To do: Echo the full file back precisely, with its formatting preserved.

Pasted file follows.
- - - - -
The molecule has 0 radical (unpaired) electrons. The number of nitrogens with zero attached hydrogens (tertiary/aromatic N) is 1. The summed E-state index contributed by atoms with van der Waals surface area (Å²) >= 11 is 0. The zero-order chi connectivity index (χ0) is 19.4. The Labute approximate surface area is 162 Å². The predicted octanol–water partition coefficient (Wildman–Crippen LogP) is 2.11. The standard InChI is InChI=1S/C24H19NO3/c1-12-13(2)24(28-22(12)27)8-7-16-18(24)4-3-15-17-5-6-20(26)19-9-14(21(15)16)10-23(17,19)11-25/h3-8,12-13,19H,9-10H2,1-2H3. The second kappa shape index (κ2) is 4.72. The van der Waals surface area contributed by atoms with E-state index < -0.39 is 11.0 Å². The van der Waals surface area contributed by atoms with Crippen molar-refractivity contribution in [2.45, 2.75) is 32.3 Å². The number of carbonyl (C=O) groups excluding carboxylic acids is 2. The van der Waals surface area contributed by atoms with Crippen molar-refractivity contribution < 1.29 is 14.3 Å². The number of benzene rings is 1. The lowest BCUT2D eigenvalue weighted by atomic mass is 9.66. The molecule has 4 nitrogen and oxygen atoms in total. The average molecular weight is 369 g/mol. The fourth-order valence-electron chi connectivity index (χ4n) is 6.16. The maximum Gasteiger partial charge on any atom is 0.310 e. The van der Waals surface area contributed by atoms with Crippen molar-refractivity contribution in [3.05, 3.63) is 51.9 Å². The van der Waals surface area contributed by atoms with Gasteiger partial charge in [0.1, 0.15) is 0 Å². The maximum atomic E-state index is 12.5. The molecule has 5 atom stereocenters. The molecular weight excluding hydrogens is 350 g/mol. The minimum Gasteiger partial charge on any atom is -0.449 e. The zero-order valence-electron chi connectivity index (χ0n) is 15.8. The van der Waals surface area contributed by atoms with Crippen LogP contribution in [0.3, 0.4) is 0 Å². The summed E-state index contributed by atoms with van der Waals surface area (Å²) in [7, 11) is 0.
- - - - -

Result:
The molecule has 0 radical (unpaired) electrons. The number of nitrogens with zero attached hydrogens (tertiary/aromatic N) is 1. The summed E-state index contributed by atoms with van der Waals surface area (Å²) >= 11 is 0. The zero-order chi connectivity index (χ0) is 19.4. The Labute approximate surface area is 162 Å². The predicted octanol–water partition coefficient (Wildman–Crippen LogP) is 2.11. The standard InChI is InChI=1S/C24H19NO3/c1-12-13(2)24(28-22(12)27)8-7-16-18(24)4-3-15-17-5-6-20(26)19-9-14(21(15)16)10-23(17,19)11-25/h3-8,12-13,19H,9-10H2,1-2H3. The second kappa shape index (κ2) is 4.72. The van der Waals surface area contributed by atoms with E-state index < -0.39 is 11.0 Å². The van der Waals surface area contributed by atoms with Crippen molar-refractivity contribution in [2.45, 2.75) is 32.3 Å². The number of carbonyl (C=O) groups excluding carboxylic acids is 2. The van der Waals surface area contributed by atoms with Crippen molar-refractivity contribution < 1.29 is 14.3 Å². The number of benzene rings is 1. The lowest BCUT2D eigenvalue weighted by atomic mass is 9.66. The molecule has 4 nitrogen and oxygen atoms in total. The average molecular weight is 369 g/mol. The fourth-order valence-electron chi connectivity index (χ4n) is 6.16. The maximum Gasteiger partial charge on any atom is 0.310 e. The van der Waals surface area contributed by atoms with Crippen molar-refractivity contribution in [3.05, 3.63) is 51.9 Å². The van der Waals surface area contributed by atoms with Gasteiger partial charge in [0.1, 0.15) is 0 Å². The maximum atomic E-state index is 12.5. The molecule has 5 atom stereocenters. The molecular weight excluding hydrogens is 350 g/mol. The minimum Gasteiger partial charge on any atom is -0.449 e. The zero-order valence-electron chi connectivity index (χ0n) is 15.8. The van der Waals surface area contributed by atoms with Crippen LogP contribution in [0.3, 0.4) is 0 Å². The summed E-state index contributed by atoms with van der Waals surface area (Å²) in [7, 11) is 0.